Comments from Trudy Huskamp Peterson, Former Acting Archivist of the United States

I read the PIDB papers as well as the submissions from the seven commentators.  Rather than comment through a blog on each of the proposals, I decided to summarize my reactions and raise a few additional issues.  I am numbering the paragraphs to make it easier to see the separate topics.

1. In general, I believe the Board is moving in the right direction.  Certainly any transformation must be Janus-faced, just as archival systems are:  looking forward to processes to be adopted in the future while finding new ways to deal with the legacy of past systems.  The PIDB papers recognize that, although not always explicitly.  The aim must be to reduce prospectively reduce the burden while reducing the backlog.
2. Looking forward, the promise of computer technology must be explored, including a process of continuous updating and recording the status of items or portions of items.  The idea of a research laboratory somewhere, whether at NDC or in one of the agencies, is a good one.  The CACI characterization of “self-declassifying documents” is a useful one to pursue.  However, I think these techniques must be coupled with a greatly reduced scope of classification and therefore volume of classified items.  The government needs to be very clear about what it really must protect and then do a serious job of managing those items.
3. One area that is not sufficiently explored in the papers is the problem of declassifying audiovisual and geographic material.  While some of this could be tagged in the future technology system, it would likely require special handling, especially for streaming audio and video where the discrete parts are not obvious.  In the past information in this format has been limited to a few specialized agencies, but it appears likely that many more agencies will use these systems in the future, whether satellite images for flood management, photos from video cams on a battlefield, or feeds to the White House during the Osama bin Laden raid.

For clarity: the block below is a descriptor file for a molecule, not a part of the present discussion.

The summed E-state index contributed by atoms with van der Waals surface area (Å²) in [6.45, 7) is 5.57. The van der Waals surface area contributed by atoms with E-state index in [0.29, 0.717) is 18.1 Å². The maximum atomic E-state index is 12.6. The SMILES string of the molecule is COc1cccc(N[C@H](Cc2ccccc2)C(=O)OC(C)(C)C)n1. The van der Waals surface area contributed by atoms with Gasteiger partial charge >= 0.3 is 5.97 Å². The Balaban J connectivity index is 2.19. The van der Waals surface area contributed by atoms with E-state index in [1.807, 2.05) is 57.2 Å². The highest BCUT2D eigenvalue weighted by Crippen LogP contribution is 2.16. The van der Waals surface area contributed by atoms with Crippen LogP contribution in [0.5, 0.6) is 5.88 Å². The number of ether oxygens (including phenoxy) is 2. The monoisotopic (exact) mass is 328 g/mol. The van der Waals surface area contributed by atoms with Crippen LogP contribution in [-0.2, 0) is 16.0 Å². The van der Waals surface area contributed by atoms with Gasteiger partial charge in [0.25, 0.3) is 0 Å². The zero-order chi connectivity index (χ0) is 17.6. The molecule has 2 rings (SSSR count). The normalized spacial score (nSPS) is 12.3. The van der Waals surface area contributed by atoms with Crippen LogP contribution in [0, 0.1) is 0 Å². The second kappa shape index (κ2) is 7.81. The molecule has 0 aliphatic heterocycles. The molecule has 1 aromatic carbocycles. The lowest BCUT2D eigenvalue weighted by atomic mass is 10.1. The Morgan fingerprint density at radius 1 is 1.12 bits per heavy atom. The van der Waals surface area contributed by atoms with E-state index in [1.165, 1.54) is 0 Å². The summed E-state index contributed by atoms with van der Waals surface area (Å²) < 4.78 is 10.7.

4. Regularizing the declassification review of classified Congressional records is needed.  The PIDB paper seems aimed exclusively at paper records, but any arrangement should include the full range of Congressional electronic and audiovisual records (such as video or audio of closed hearings) as well.  And the availability of these records for FRUS compilers is a very important step.
5. Just as the PIDB is now looking at the legislative branch, it might be worth considering whether the judicial branch retains any classified records when a hearing involves the in-camera presentation.  In particular, does the Foreign Intelligence Surveillance Court retain any classified items?  If so, a process for declassifying those should also be considered.
6. Discretionary declassification and release of contemporary national security information is certainly possible, although in the past the costs have been considerable for entities like the JFK review board.  Rather than set up a separate entity, Congress might give a mandatory instruction to NDC to undertake a specific project.
7. Simplifying the declassification process for historical records—Janus looking back—is essential.  The PIDB paper has it just right:  until the “ownership” question is solved, this referral system will stymie any other reform efforts.  I favor the single centralized review option.  I do not think agency training and manuals to be used by many different entities across the government, even if frequently repeated and updated, will be as effective as a single team that can be held accountable for its work.